Better Burning, Better Breathing: Cleaner Stoves
EPA researchers are testing performance and emissions of solid-fuel cook stoves.
For most Americans, cooking on an open fire is a novelty enjoyed outdoors a few times a year. But for about half the world's population, it is a daily necessity. Instead of cooking with gas, oil, or electricity, they burn wood, dung, coal, or other solid fuels. For this population, a kitchen is primarily a place to build a fire.
According to the World Health Organization (WHO), an estimated 1.5 million people die prematurely each year due to exposure to smoke and other pollutants from the household use of solid fuels, while millions more suffer respiratory illness. The effect is greater on women and children because they tend to spend more time near cook stoves.
In a 2002 report, WHO listed indoor smoke from solid fuels among the top 10 risks to human health. "Day in and day out, and for hours at a time, women and their small children breathe in amounts of smoke equivalent to consuming two packs of cigarettes per day," WHO reported in the 2006 report Fuel for Life: Household Energy and Health.
As greenhouse gas emissions have increased, the smoke from kitchens in the developing world has escalated from a local to a worldwide threat. The average cooking fire produces about as much carbon dioxide as a car, and produces more soot, also known as black carbon. Reducing these emissions may be among the fastest, cheapest ways to fight global climate change.
Bringing better solid-fuel cook stoves to the 3 billion people who rely on them can improve human health, reduce cutting down forests for firewood, and decrease the emission of greenhouse gases and black carbon. As stated in the New York Times article Third-World Stove Soot Is Target in Climate Fight: "While carbon dioxide may be the No. 1 contributor to rising global temperatures, scientists say, black carbon has emerged as an important No. 2, with recent studies estimating that it is responsible for 18 percent of the planet's warming, compared with 40 percent for carbon dioxide."
Researchers from the U.S. Environmental Protection Agency (EPA) tested a number of household cook stove and fuel combinations for performance and air pollution emissions. The work was done to support the Partnership for Clean Indoor Air (PCIA), an association of more than 370 organizations contributing their resources and expertise to reducing smoke exposure from cooking and heating practices. PCIA was launched at the World Summit on Sustainable Development in Johannesburg, 2002.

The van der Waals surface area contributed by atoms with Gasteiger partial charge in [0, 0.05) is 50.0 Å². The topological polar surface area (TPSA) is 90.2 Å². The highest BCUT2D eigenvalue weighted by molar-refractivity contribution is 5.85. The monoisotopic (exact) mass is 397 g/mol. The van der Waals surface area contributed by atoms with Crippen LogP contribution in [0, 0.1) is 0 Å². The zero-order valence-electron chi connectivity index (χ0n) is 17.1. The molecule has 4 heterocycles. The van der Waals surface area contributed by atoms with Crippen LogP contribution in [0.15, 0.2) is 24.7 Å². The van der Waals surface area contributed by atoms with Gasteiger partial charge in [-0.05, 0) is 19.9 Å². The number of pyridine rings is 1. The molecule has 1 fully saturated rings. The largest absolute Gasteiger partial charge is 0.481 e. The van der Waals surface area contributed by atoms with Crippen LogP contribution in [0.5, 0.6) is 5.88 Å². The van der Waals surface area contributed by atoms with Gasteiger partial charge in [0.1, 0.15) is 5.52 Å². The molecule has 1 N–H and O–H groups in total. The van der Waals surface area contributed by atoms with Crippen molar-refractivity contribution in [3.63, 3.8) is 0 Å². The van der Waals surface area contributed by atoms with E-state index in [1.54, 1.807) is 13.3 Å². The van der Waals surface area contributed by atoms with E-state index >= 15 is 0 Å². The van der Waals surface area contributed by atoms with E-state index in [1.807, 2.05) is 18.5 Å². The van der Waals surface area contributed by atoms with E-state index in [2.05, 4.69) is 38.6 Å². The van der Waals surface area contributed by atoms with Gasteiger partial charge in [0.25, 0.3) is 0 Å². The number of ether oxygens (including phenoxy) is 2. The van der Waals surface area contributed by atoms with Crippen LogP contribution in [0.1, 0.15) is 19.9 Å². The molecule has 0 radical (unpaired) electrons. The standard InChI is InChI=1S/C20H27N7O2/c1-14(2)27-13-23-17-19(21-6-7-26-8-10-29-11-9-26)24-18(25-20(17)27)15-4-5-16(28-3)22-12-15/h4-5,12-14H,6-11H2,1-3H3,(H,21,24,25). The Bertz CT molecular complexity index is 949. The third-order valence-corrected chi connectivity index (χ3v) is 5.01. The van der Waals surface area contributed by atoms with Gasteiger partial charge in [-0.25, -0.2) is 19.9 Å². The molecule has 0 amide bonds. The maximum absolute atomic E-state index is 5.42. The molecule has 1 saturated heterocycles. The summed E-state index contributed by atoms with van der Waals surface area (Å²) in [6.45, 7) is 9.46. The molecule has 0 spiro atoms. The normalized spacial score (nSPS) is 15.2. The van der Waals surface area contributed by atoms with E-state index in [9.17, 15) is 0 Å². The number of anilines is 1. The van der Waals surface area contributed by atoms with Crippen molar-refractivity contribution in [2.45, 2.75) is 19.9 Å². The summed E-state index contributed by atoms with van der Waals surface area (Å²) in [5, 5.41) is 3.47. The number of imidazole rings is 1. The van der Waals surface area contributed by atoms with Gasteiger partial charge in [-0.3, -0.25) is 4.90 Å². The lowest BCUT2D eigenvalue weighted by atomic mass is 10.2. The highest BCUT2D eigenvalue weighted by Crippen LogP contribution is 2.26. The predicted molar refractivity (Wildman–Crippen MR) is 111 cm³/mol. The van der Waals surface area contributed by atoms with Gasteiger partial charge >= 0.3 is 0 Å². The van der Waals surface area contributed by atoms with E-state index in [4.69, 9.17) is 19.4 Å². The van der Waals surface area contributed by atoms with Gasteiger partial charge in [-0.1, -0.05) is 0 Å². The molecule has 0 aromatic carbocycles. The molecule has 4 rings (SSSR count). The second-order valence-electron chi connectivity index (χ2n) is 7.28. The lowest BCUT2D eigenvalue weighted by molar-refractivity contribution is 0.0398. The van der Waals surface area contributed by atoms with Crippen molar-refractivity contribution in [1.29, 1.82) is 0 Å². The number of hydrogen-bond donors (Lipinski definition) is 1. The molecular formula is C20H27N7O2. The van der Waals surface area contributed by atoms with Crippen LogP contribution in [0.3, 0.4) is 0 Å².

The objectives of the EPA study were to:
- See if some cook stoves have improved fuel efficiency and lower pollutant emissions compared with the traditional "three-stone fire," (three stones placed around a fire to hold up a pot).
- Provide useful cook stove performance and emissions information to PCIA partners and others supplying stove technology to developing countries.
- Compare test results using the Water Boiling Test protocol with those of a PCIA partner, Aprovecho Research Center in Cottage Grove, Oregon.
Research results from the study, presented in the paper "Solid-fuel household cook stoves: Characterization of performance and emissions" (Biomass and Bioenergy Journal, Volume 33, Issue 2, February 2009) showed that some stoves currently used in the field offer the benefits of improved fuel efficiency and lower pollutant emissions compared with traditional cooking methods. Stoves with lighter, less dense materials exposed to the heat of the fire tended to cook faster with better fuel efficiency and lower pollutant emissions.
The study provided an independent evaluation of 14 stove/fuel combinations with an emphasis on modern cook stoves designed to reduce harmful emissions and improve fuel efficiency. It illustrated the importance of testing stoves, and presented useful information for improving the design of stoves. Test results using the latest stove technology had not been reported in the peer-reviewed scientific literature before. The study also shows that stove-testing results can be replicated between laboratories, and offers recommendations for improving the ability to replicate results. Publishing the results has been useful to the more than 300 partners in PCIA who design and promote new stove technology.
Now a more comprehensive, solid-fuel cook stove study is underway. Newer stove designs are being tested, and more air pollutants are being measured. EPA researchers are continuing to measure emissions of air pollutants that affect human health, including those that affect global climate.